I also found a BikeRadar article that says that it is a cromovelato ramato scheme, which includes copper plating. Does that mean that it's copper plating with a clear coat?

the BikeRadar article: https://www.bikeradar.com/news/wilie...ted-race-bike/
"The special edition frame features the brand’s famous cromovelato ramato finish (translated from Italian this means copper plated) — a process Wilier pioneered in 1947 that was used until the 1980s when race bikes were made from steel.
Wilier said the use of this galvanising process was a first for the bike industry and also required the first use of a clear coat on a frame to protect the finish.
The original bikes were finished with gold decals that were painted by hand using a fine horsehair brush."

that does indeed indicate that they've clear coated over copper.
Now I'm wondering how they worked the chrome into their production process. The best chroming that I've heard of uses three layers of plating... a layer of copper on the substrate, then nickel, and then finally chrome on top (with polishing of the copper and nickel first). I'm guessing that they must mask off the areas that will not get chromed prior to placing it in the chroming tank?

The Wilier website has more detail.... quite a bit more! :


“Superlight, high resistance steel pipes, Campagnolo gears, leather racing saddle, frame with patented threaded Wilier galvanic treatment”.

In the period immediately after the War, the catalogue, in four languages, listed the main features of the bikes manufactured at the foot of Monte Grappa. The “speciale corsa – tipo Giro d’Italia” model was top of the range, identical to the one used by Magni, Cottur, Martini, Bevilacqua, Maggini and all the racers of the Bassano team. The advert clearly stated “100% copper bikes”. A unique characteristic, unrepeatable and immediately eye catching. The copper plating proved successful test after test, in the painting department headed by Bruno Villari, class of 1908, who had been kept away from home by the War for many years. A stroke of genius, driven by the desire to create something different for a team which believed in an Italian Trieste. There were many attempts, worthy of a medieval alchemist lab. Bruno Villari, who had an eye for colours, insisted. For Wilier he did not want those common and overused colours, but something different and special that would impress people. He mixed dozens of colours, poured and removed diluent, nitrate and white spirit to find a paint which looked like the red of the jersey. He thought loading carmine with traces of black was too dull. He was about to give up and use an industrial paint when he had an idea which radically changed Wilier bikes, giving them a jewel like quality. The idea came to him while observing the galvanic procedure originating from the passage of electrical current in the tub containing the electrolytic bath. Anode, cathode, ions, mineral salts and infinitesimal deposits on the surfaces to be treated. Chemistry, electrochemistry and mechanics. After experiments and attempts – he went as far as taking home some pieces of zinc-coated pipes to continue experimenting in the oven of his inexpensive kitchen - Villari realised the potential of electrolysis and managed to entirely copper a frame.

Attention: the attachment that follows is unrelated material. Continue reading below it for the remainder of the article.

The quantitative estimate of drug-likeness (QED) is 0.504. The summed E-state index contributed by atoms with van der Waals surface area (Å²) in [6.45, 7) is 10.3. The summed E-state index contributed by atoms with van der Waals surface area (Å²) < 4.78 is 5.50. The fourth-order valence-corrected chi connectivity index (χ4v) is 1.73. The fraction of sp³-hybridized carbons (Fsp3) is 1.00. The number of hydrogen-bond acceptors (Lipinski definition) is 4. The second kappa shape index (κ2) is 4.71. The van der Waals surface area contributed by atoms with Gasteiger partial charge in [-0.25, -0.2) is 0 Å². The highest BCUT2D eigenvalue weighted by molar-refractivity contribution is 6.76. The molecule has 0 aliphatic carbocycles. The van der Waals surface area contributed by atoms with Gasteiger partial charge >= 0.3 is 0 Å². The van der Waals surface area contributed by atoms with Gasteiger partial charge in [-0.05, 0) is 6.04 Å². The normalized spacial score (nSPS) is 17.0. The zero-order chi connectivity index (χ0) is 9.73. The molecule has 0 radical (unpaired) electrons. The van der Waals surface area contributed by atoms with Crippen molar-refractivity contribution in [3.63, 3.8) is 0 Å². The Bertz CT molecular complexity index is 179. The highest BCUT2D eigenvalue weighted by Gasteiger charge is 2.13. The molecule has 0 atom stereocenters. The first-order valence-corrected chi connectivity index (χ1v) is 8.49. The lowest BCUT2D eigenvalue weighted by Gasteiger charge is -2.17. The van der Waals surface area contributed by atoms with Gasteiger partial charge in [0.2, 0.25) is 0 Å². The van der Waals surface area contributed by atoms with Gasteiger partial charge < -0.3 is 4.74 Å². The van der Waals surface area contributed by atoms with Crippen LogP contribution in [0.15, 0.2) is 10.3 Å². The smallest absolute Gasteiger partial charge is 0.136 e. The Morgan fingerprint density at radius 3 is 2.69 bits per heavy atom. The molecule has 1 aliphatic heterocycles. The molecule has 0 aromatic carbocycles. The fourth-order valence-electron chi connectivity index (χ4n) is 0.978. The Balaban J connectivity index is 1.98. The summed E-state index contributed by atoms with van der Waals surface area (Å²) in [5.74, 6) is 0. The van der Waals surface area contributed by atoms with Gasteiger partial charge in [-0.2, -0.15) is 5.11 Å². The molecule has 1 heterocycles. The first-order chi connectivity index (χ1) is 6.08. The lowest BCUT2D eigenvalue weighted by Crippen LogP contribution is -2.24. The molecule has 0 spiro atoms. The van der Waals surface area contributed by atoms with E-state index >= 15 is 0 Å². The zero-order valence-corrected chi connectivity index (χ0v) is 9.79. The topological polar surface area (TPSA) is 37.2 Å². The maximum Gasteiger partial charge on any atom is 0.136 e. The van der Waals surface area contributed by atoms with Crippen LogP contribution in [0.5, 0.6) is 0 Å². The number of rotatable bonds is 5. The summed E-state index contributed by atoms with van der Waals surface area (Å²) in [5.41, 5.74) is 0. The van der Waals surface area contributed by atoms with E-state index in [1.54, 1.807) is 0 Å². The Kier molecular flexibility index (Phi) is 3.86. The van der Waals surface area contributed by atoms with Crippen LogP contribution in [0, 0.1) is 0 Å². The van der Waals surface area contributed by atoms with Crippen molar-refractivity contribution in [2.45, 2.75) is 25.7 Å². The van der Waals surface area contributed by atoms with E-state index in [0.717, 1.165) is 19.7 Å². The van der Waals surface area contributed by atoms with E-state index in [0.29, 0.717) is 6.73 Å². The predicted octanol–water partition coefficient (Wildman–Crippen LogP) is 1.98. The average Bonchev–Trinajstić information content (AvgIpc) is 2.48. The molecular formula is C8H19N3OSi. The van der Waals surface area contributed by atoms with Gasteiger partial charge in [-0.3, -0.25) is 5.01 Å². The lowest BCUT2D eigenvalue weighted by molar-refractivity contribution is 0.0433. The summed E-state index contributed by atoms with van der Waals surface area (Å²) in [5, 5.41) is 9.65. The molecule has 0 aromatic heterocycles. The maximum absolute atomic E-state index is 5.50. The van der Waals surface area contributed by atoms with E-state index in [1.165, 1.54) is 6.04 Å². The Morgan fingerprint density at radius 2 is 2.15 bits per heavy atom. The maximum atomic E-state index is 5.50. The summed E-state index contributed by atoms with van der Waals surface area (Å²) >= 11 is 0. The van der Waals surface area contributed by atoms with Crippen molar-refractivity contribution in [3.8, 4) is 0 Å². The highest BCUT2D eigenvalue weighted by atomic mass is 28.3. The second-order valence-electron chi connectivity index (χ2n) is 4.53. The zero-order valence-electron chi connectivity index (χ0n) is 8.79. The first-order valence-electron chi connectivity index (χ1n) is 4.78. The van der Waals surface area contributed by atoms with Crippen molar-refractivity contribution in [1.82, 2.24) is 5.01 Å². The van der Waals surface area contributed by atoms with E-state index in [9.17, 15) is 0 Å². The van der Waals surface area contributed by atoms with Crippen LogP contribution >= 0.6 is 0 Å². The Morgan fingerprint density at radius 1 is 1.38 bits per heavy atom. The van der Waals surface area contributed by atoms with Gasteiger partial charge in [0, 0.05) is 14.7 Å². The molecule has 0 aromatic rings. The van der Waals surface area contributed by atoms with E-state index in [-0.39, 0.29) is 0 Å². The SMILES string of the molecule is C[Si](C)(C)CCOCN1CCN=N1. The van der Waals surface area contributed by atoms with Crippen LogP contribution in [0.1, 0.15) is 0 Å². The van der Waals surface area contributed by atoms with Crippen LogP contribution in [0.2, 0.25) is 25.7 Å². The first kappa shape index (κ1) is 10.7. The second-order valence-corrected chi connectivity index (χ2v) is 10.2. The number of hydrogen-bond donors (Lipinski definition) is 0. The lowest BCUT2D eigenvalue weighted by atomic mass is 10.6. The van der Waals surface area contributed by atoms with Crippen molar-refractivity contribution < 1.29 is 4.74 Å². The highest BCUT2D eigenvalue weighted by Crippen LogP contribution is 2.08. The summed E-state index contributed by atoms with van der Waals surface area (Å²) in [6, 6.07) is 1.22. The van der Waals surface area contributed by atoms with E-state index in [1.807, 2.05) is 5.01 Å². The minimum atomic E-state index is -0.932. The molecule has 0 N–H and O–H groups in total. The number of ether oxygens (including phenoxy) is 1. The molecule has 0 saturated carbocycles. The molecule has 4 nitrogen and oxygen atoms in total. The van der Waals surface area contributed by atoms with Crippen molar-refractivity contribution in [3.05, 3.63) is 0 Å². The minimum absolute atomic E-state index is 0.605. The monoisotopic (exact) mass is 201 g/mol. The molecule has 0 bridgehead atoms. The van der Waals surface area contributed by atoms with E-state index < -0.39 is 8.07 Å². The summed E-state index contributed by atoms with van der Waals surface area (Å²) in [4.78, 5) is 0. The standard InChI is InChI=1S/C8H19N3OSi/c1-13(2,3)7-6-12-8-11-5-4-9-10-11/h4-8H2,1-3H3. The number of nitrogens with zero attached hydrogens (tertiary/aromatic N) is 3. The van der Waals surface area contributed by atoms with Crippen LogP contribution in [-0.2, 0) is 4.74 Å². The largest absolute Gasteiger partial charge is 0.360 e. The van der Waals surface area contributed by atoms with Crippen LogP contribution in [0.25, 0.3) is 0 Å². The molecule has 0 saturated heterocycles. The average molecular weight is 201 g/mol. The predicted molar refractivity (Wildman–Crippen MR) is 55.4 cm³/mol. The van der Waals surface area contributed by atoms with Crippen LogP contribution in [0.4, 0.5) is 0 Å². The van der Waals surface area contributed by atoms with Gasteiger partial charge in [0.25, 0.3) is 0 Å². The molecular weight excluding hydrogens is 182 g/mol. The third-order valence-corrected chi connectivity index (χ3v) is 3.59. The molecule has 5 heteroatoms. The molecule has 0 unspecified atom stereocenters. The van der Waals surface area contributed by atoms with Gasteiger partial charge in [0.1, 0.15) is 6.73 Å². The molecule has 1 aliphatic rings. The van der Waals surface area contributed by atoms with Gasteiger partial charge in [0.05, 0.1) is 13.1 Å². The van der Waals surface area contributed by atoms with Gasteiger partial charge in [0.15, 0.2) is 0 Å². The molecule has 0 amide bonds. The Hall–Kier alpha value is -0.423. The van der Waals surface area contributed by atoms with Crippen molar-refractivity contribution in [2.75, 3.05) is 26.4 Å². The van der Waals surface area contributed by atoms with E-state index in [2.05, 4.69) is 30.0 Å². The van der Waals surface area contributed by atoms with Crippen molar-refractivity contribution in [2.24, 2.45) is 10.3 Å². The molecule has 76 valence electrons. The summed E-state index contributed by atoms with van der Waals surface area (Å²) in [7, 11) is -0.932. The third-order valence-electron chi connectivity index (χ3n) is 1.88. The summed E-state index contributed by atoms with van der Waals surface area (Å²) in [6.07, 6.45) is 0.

Inside the factory in Bassano. Wilier Triestina’s victories help to rise the sales of common bicycles.